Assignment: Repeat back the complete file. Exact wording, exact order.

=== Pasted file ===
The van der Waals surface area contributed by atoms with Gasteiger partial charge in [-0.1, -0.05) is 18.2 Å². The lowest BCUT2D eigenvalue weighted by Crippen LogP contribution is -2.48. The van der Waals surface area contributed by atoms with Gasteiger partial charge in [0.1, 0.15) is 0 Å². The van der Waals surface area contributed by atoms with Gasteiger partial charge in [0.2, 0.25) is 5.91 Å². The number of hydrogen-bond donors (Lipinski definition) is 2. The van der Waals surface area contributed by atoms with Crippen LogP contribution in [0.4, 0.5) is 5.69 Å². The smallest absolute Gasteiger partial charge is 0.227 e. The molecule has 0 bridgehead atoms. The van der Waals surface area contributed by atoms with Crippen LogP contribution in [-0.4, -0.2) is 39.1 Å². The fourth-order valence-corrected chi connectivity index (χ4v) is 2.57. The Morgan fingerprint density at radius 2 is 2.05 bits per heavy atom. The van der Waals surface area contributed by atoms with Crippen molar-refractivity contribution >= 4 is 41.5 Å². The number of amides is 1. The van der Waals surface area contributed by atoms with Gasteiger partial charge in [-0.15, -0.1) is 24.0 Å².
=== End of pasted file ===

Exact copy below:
The van der Waals surface area contributed by atoms with Gasteiger partial charge in [-0.1, -0.05) is 18.2 Å². The lowest BCUT2D eigenvalue weighted by Crippen LogP contribution is -2.48. The van der Waals surface area contributed by atoms with Gasteiger partial charge in [0.1, 0.15) is 0 Å². The van der Waals surface area contributed by atoms with Gasteiger partial charge in [0.2, 0.25) is 5.91 Å². The number of hydrogen-bond donors (Lipinski definition) is 2. The van der Waals surface area contributed by atoms with Crippen LogP contribution in [0.4, 0.5) is 5.69 Å². The smallest absolute Gasteiger partial charge is 0.227 e. The molecule has 0 bridgehead atoms. The van der Waals surface area contributed by atoms with Crippen LogP contribution in [-0.4, -0.2) is 39.1 Å². The fourth-order valence-corrected chi connectivity index (χ4v) is 2.57. The Morgan fingerprint density at radius 2 is 2.05 bits per heavy atom. The van der Waals surface area contributed by atoms with Crippen molar-refractivity contribution >= 4 is 41.5 Å². The number of amides is 1. The van der Waals surface area contributed by atoms with Gasteiger partial charge in [-0.15, -0.1) is 24.0 Å².